It’s hard not to fall in love with how Resident Evil 3 Remake looks. As soon as you start trudging around the streets of Raccoon City, you’ll quickly be immersed in the situation thanks to the minimalist HUD and detailed, photorealistic textures.
Particularly, I adored the detailed posters homaging movies from a bygone era and the figurines referencing past Capcom franchises that litter the subway stations and toy shop windows. Even the typography and donut store mascots feel evocative of the cultural milieu in which the original game was launched in 1997, which is testament to the game’s exquisite art direction. Hats off to the developers for making me take the time to lean in and study the paraphernalia among the chaos of a zombie apocalypse!
However, speaking of 90s sensibilities… I soon run into Carlos Oliveira, Jill’s sidekick, who quickly reveals himself to be a bona fide cringe cannon. This is a man ready to deliver a salvo of groan-worthy clangers at a moment’s notice. His inopportune pick-up lines and comments cause me to roll my eyes so dramatically that I could have easily been mistaken for one of the game’s brain-dead zombies. It’s distracting, but fortunately, our heroine Jill Valentine takes all of his annoying jibes in her stride and shines through as a funny and powerful protagonist.
She tackles the undead horde with gusto and kicks plenty of mutated ass across Resident Evil 3 Remake’s six-hour runtime. It’s hard not to get wrapped up in her personal journey and enthusiastically root for her as you’re pumping the dreaded Nemesis full of Acid Rounds. However, beyond the push and pull of the protagonist vs bioweapon narrative, the story really isn’t up to much.
The rest of the characters beyond Jill aren’t so memorable, fitting into unfortunate stereotypes you’ve certainly seen before, and the set pieces start to blend into one. A remake with so much more technology in play should have at least developed these side characters rather than let them feel just as forgettable. Expect diatribes about how the real monsters are the humans, for example – it doesn’t quite balance out between the B-movie schlock and the serious situation in the way that Resident Evil 2 Remake did.
In another weird downgrade from last year’s Resident Evil 2 Remake, the gore in this game is much less impressive. Zombies feel like bullet sponges – limbs don’t split off once shot like they used to. As ironic as it sounds, the undead feel much less alive. It means that eventually, you don’t treat them like real threats and the experience starts to feel like an arcade shooter rather than a nuanced survival horror game.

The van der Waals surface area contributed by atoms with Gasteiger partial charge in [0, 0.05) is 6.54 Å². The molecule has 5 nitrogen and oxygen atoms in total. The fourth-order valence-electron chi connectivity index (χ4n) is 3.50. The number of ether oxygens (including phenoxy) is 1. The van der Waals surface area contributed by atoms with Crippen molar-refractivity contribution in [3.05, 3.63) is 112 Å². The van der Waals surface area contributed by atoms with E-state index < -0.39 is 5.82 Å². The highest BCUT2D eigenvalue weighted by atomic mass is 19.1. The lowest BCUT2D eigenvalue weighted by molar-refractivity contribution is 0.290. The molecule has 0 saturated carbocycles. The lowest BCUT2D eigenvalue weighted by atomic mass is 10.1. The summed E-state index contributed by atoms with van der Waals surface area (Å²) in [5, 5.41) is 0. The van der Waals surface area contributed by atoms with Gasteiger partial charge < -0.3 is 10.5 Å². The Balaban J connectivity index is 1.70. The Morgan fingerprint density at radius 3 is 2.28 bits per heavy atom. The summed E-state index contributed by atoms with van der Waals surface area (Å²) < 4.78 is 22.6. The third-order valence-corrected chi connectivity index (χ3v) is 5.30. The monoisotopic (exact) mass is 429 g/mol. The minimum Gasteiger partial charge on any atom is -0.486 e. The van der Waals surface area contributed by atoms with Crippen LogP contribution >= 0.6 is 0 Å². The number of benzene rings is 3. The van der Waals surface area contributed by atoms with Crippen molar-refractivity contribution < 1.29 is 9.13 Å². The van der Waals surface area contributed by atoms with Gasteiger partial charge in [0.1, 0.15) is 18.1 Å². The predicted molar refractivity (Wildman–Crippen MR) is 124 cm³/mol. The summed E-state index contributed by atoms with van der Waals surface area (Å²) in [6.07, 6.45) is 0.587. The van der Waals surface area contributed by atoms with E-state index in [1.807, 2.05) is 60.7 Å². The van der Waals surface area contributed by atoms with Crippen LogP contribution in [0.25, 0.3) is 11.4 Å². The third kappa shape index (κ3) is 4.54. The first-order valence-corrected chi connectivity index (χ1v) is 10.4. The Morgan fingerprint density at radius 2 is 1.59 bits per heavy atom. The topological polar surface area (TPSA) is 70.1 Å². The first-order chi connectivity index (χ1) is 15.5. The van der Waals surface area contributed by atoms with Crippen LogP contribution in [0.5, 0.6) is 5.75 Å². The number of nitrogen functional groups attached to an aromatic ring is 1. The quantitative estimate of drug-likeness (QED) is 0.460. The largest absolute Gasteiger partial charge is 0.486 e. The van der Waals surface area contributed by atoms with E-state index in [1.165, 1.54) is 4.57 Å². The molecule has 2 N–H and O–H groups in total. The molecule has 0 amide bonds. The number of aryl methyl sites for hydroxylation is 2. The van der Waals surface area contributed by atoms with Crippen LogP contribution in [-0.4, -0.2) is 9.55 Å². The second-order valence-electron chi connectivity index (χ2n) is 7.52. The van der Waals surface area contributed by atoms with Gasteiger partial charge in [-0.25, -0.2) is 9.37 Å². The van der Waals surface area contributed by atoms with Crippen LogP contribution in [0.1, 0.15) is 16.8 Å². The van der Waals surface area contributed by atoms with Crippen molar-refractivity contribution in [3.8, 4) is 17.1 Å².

Many may rebuke this point by noting that the 1997 original is more action-oriented, but it was still a Resident Evil game, and even as an out-and-proud scaredy-cat, this remake failed to stir me in the way that I imagine the developers had intended. Nothing in the soundtrack jumped out to me, but the impressive and often unnerving sound design was appreciated, even if it felt hamstrung by the lacklustre encounters and pacing.
Luckily, there’s still an enjoyable heft to the guns, and the laser-pointed aiming system revels in its own satisfying jank. I did feel, though, that I had an abundance of ammo throughout, so it was rare to be on the back foot in combat, which is most of the fun in Resident Evil.
That was until I first encountered Nemesis. Unlike Resident Evil 2 Remake’s Mr. X, he feels thrown into situations carelessly, not even for the scare factor. Nemesis seems to exist to annoy players and force you into a stopgap. Instead of the teeth-chattering games of cat and mouse you may be expecting, you’ll instead be sprinting through conventional corridors and hammering button prompts to get past him.
The game asks little more of players in its boss battles. The problem here is that a lot of these encounters are repetitive and don’t require much intuition – you mostly play Ring a Ring o’ Rosie with the big guy, arbitrarily circling an arena to fire off a shot and then repeat. There was no real spectacle to keep my eye off the woefully conventional encounter design. These moments became about endurance rather than skill, and the monotony of completing the same task over and over again was enough to drive me to boredom.